The end of the year is quickly approaching for most schools and religious education programs. For teachers this can be just as stressful that the rest of the year. Many students—especially seniors and 8th graders—“check-out” early in the second semester with a bad case of “senioritis.” Other students wait joyfully in anticipation of the close of the year and lose their motivation. Here are some suggestions for the end of the year that you might consider for your class.
End of the School Year Parties
Yes, the end of the year is known for its parties. Try not to disappoint! Here are some suggestions:
- Take advantage of dress down days, but make sure students still follow necessary dress code rules.
- Suggest a pot luck rather than inviting them to bring their own snacks for the day.
- Have them vote on a movie from a list you have provided and cleared with parents.
- Play some games (see below)
- Be on alert of violations of school rules. For example, the “but my phone is my camera” excuse is becoming very popular.
Test and Final Exams
If you are like me, you are using this time to squeeze in that last bit of learning before it’s too late. Just remember that so is every other teacher. Communicate with other teachers to make sure you’re not double-booking tests and overwhelming the students. Provide students taking final exams for your class plenty of non-stressful review time. Make sure they practice recalling their knowledge using interesting ways to review for a test and fun review games.
End of the Year Worksheets, Handouts, Printables, and Word Searches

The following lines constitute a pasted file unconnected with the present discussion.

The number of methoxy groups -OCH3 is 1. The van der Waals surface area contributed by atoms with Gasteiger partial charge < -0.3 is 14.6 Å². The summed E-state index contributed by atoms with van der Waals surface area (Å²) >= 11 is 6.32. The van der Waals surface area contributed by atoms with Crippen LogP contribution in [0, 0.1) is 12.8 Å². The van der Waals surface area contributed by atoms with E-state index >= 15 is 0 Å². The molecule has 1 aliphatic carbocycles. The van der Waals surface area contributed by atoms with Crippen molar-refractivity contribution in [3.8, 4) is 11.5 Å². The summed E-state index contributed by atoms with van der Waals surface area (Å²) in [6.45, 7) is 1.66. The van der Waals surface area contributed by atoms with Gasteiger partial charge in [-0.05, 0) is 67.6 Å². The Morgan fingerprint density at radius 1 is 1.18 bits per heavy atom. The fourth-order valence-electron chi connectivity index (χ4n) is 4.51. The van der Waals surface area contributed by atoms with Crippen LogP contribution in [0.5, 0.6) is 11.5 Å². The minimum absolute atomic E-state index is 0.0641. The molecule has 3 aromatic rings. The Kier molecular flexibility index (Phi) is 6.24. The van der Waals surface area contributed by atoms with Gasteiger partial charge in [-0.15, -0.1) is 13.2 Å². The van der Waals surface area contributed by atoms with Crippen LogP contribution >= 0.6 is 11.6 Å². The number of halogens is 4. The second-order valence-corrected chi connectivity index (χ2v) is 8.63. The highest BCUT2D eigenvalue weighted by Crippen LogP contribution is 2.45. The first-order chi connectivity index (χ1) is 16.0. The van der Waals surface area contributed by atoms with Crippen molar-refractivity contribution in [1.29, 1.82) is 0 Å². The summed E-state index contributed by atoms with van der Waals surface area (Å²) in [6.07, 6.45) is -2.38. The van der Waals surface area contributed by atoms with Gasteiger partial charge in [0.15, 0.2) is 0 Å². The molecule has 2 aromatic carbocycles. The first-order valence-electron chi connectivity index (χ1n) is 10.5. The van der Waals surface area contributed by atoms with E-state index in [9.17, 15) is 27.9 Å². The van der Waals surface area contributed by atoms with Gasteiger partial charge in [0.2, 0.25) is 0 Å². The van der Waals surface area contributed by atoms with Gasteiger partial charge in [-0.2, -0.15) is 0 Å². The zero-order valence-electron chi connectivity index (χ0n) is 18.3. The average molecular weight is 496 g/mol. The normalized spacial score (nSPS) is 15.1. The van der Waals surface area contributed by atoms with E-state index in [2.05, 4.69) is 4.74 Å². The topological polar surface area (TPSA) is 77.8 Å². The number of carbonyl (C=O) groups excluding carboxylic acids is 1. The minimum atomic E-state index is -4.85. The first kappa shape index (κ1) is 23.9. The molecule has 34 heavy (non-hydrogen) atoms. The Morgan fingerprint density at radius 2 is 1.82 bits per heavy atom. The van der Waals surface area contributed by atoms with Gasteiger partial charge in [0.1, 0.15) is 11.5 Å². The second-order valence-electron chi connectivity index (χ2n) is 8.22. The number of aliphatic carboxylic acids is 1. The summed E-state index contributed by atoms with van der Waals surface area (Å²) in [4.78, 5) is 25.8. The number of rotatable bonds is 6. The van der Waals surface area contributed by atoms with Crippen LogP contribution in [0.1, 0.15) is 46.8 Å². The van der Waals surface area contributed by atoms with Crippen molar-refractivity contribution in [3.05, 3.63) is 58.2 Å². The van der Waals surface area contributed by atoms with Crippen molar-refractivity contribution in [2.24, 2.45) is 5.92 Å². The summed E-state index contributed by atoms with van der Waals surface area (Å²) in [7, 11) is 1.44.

Check out some of these sites:
• Crossword Puzzles at Resources for Catholic Educators
• A to Z Teacher Stuff
End of the School Year Games
This is an excellent time for learning AND fun. In fact, most students expect it. Kiss those thoughtful discussions that you had in class back in February good-bye. The absolute best site for games that combine learning and fun is The Catholic Toolbox. Visit this site for a myriad of games and excellent questions that all ages could enjoy. In addition to these and other review games, you might also give the students the opportunity to play some classic classroom games like Head’s-Up Seven-Up or Silent Ball. Don’t know how to play? Ask the kids and they’ll tell you.
End of the School Year Projects
You might consider giving a project for students to work on at the end of the year. This will challenge the students to stay motivated while breaking up the routines of the classroom. Think of some creative ways that students can represent what they have learned throughout the year as a review. For example, students might create a large time line with pictures, text, fun facts, etc. The could represent the information in a poster or a PowerPoint presentation. This is also a good time to encourage or provide the opportunity for service projects and reflection on service.
End of the School Year Poems and Stories
I am thinking of this in two ways: by the teachers and by the students. One of the most memorable things a graduate school professor did for us at the end of his course was create a story that mentioned each member of the class and joked about something they may have done this year. It was about two pages, but it had us all rolling. Give this a shot and make sure you don’t forget anyone! Also, consider having the students reflect on the year by creating stories or poems about either what they have learned or the experiences that have had.
End of the School Year Prayers
Consider giving the students some time to write their own prayers of thanksgiving for the year. Give each student the opportunity to share their prayers and petitions for the summer. You might also consider using prayers from the Lunt Resource site or Celebrate Liturgy site.
End of the Year Surveys
Don’t be afraid to hear what the students have to say. Feedback will only make you a better teacher and catechist. Seek the feedback of your students by asking them to fill out a survey. You might be surprised by some of the things they enjoyed or disliked. For an example of such a survey, visit Joe Paprocki’s blog, The Catholic Journey.
Most of all, I’m looking forward to reading what you have planned for the end of this year. What will you be doing to close out the year? What have your greatest successes and challenges been at the end of the year?